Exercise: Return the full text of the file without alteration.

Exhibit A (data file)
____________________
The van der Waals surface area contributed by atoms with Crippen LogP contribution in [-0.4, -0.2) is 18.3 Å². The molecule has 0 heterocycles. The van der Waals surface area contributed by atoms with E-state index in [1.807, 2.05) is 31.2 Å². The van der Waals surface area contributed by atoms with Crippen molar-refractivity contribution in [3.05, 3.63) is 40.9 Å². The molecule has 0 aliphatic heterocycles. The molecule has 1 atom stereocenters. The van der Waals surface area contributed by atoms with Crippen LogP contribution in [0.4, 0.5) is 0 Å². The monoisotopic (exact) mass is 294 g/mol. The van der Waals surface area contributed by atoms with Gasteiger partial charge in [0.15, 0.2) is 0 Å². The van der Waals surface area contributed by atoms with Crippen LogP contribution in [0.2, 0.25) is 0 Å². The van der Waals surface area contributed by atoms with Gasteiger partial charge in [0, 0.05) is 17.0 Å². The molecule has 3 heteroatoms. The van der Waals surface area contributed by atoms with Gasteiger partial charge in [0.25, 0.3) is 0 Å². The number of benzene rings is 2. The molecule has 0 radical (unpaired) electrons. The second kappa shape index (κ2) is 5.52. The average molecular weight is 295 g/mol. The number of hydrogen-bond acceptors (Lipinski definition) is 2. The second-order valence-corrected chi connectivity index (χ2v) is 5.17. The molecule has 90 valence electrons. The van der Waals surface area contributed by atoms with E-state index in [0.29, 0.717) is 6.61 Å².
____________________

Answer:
The van der Waals surface area contributed by atoms with Crippen LogP contribution in [-0.4, -0.2) is 18.3 Å². The molecule has 0 heterocycles. The van der Waals surface area contributed by atoms with E-state index in [1.807, 2.05) is 31.2 Å². The van der Waals surface area contributed by atoms with Crippen molar-refractivity contribution in [3.05, 3.63) is 40.9 Å². The molecule has 0 aliphatic heterocycles. The molecule has 1 atom stereocenters. The van der Waals surface area contributed by atoms with Crippen LogP contribution in [0.4, 0.5) is 0 Å². The monoisotopic (exact) mass is 294 g/mol. The van der Waals surface area contributed by atoms with Gasteiger partial charge in [0.15, 0.2) is 0 Å². The van der Waals surface area contributed by atoms with Crippen LogP contribution in [0.2, 0.25) is 0 Å². The van der Waals surface area contributed by atoms with Gasteiger partial charge in [0, 0.05) is 17.0 Å². The molecule has 3 heteroatoms. The van der Waals surface area contributed by atoms with Gasteiger partial charge in [0.25, 0.3) is 0 Å². The number of benzene rings is 2. The molecule has 0 radical (unpaired) electrons. The second kappa shape index (κ2) is 5.52. The average molecular weight is 295 g/mol. The number of hydrogen-bond acceptors (Lipinski definition) is 2. The second-order valence-corrected chi connectivity index (χ2v) is 5.17. The molecule has 90 valence electrons. The van der Waals surface area contributed by atoms with E-state index in [0.29, 0.717) is 6.61 Å².